Narrative in the Feminine: Daphne Marlatt and Nicole Brossard

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Wilfrid Laurier Univ. Press, May 2, 2000 - Literary Criticism - 233 pages
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What does it mean to tell a story from a woman’s point of view? How have Canadian anglophone and francophone writers translated feminist literary theory into practice?

Avant-garde writers Daphne Marlatt and Nicole Brossard answer these, and many more questions, in their two groundbreaking works, now made more accessible through the careful, narratological readings and theoretical background in Narrative in the Feminine.

Susan Knutson begins her study with an analysis of the contributions made by Marlatt and Brossard to international feminist theory. Part Two presents a narratological reading of How Hug a Stone, arguing that at the deepest level of narrative, Marlatt constructs a gender-inclusive human subject which defaults not to the generic masculine but to the feminine. Part Three proposes a parallel reading of Picture Theory, Brossard’s playful novel that draws us into (re-) readings of many other texts written by Brossard, Barnes, Wittig, Joyce, de Beauvoir, Homer...to name a few. Chapter 12 closes with a reflection on the expression ’ecriture au f’eminin — a Qu’eb’ecois contribution to an international theoretical debate.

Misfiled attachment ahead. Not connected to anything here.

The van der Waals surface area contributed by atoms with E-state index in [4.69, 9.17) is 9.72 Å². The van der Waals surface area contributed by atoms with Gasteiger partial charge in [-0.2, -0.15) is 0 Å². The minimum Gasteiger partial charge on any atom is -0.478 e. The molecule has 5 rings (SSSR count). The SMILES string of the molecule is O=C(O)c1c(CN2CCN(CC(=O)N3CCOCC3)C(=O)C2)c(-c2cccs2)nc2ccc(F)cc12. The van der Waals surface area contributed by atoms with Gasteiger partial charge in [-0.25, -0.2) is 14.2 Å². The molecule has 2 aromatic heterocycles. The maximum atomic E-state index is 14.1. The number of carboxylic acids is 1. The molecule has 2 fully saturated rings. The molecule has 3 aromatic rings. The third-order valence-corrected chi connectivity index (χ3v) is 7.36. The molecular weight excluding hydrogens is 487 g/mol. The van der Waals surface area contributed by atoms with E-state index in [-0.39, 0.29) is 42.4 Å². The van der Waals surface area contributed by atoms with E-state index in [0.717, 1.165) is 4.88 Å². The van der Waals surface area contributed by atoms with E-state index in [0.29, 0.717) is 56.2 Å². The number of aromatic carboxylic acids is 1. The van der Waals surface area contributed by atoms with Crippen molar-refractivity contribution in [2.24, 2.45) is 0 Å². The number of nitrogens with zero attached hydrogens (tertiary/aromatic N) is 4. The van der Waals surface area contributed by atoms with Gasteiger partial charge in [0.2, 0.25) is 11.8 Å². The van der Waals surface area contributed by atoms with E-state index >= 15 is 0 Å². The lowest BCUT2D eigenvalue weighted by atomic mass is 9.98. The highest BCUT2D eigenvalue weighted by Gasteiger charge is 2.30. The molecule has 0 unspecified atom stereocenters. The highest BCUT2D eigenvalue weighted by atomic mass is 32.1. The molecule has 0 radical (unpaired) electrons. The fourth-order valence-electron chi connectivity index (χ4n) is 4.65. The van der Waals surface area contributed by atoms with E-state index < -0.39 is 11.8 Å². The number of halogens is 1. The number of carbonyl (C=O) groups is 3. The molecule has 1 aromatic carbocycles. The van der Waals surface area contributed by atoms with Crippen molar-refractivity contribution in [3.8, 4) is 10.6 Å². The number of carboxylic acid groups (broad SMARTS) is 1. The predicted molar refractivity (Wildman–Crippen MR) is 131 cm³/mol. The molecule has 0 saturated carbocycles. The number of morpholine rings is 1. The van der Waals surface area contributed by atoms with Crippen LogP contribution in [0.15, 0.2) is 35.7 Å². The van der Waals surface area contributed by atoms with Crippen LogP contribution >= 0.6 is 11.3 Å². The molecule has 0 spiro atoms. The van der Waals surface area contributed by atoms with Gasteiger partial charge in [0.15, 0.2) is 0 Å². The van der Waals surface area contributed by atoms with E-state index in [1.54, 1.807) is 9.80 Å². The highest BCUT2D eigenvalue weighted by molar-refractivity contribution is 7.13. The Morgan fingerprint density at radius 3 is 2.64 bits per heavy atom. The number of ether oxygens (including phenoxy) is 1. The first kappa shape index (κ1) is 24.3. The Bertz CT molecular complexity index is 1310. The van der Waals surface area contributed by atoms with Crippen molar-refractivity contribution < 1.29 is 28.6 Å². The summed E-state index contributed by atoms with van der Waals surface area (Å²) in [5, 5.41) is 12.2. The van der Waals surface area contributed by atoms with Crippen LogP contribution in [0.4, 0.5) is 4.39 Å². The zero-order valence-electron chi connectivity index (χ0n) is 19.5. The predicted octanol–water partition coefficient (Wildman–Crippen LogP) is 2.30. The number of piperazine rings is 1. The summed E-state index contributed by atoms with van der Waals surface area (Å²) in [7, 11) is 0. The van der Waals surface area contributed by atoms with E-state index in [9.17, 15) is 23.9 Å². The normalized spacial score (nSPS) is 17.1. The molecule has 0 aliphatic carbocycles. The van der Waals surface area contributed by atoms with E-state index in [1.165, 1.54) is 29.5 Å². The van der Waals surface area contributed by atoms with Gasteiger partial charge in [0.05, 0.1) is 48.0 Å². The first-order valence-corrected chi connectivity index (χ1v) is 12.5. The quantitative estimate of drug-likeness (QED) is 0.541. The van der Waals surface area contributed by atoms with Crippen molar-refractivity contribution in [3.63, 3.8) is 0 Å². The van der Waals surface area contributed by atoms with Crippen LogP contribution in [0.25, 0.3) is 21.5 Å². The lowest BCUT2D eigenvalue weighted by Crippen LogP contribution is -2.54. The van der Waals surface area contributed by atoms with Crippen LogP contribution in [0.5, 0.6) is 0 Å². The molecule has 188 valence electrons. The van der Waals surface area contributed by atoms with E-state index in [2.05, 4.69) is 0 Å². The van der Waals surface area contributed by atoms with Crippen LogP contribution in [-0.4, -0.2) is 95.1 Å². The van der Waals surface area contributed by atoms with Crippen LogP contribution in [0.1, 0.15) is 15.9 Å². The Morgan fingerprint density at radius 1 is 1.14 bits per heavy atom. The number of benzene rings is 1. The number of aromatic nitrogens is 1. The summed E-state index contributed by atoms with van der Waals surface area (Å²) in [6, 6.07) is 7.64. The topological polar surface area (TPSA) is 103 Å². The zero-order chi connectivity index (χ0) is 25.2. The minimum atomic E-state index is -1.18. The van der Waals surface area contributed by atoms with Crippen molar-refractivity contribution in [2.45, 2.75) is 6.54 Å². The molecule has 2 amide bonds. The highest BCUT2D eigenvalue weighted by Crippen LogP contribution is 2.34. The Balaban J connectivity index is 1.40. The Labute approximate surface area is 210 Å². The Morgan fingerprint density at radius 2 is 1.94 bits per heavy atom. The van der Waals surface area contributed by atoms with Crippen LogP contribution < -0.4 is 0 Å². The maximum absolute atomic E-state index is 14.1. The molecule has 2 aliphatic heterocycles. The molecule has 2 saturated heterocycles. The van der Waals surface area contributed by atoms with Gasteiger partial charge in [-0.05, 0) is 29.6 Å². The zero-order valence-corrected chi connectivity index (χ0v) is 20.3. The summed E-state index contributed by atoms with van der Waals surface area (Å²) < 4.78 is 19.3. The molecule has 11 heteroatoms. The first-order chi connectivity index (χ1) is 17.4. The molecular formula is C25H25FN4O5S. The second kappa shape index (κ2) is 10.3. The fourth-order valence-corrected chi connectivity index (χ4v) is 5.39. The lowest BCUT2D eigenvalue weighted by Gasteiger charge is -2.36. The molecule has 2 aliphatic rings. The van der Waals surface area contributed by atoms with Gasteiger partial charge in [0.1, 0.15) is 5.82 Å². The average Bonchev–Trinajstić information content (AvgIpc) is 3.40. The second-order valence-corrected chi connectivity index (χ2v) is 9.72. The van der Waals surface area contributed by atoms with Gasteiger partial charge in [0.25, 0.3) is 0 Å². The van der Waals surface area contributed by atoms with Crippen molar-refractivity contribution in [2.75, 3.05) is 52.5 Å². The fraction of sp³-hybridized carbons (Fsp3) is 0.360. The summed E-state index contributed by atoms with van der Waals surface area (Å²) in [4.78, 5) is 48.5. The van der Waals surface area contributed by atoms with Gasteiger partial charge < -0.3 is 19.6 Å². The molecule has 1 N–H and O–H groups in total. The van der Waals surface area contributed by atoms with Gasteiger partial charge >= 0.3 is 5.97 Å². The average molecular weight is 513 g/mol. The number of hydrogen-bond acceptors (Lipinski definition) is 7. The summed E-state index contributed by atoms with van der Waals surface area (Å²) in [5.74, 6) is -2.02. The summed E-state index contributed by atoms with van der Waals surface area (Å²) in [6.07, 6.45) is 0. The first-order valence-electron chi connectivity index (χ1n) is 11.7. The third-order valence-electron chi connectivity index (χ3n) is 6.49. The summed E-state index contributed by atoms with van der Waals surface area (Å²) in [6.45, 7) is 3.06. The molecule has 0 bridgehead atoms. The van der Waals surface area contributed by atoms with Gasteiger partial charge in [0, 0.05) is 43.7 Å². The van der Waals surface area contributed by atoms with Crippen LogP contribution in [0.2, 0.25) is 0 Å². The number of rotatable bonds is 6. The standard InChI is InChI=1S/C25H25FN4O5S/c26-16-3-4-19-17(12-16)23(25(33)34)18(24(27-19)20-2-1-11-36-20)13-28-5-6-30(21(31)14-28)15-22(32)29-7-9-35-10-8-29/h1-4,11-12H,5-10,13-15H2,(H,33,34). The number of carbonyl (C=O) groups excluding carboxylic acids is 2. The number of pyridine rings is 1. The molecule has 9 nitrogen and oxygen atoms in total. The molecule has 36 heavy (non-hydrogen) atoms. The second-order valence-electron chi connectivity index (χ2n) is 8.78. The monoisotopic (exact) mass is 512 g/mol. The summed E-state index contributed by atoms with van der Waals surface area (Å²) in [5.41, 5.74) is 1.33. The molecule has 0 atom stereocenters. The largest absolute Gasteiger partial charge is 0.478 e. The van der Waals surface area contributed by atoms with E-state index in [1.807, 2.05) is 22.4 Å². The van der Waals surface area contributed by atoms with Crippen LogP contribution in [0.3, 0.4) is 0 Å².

Readers who care about feminist writing and language theory, and students and teachers of Canadian literature and critical and queer studies, will find this book invaluable for its careful readings, its scholarly overview, and its extension of the feminist concept of the generic. Not least, the study is a guide to two important works of the leading experimental writers of Canada and Quebec, Daphne Marlatt and Nicole Brossard.

 

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Contents

A Narratological Reading of How Hug a Stone
51
A Narratological Reading of Picture Theory
111
Afterword
191
Bibliography Appendix and Index
207
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Page 4 - Woman must write her self: must write about women and bring women to writing, from which they have been driven away as violently as from their bodies — for the same reasons, by the same law, with the same fatal goal. Woman must put herself into the text — as into the world and into history — by her own movement.

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About the author (2000)

Susan Knutson, a professor of English at Université SainteAnne, is currently working on a history of “Carnivalesque Old Women from Antiquity to the Present.” In her spare time she acts in Les Araignées du bouiboui.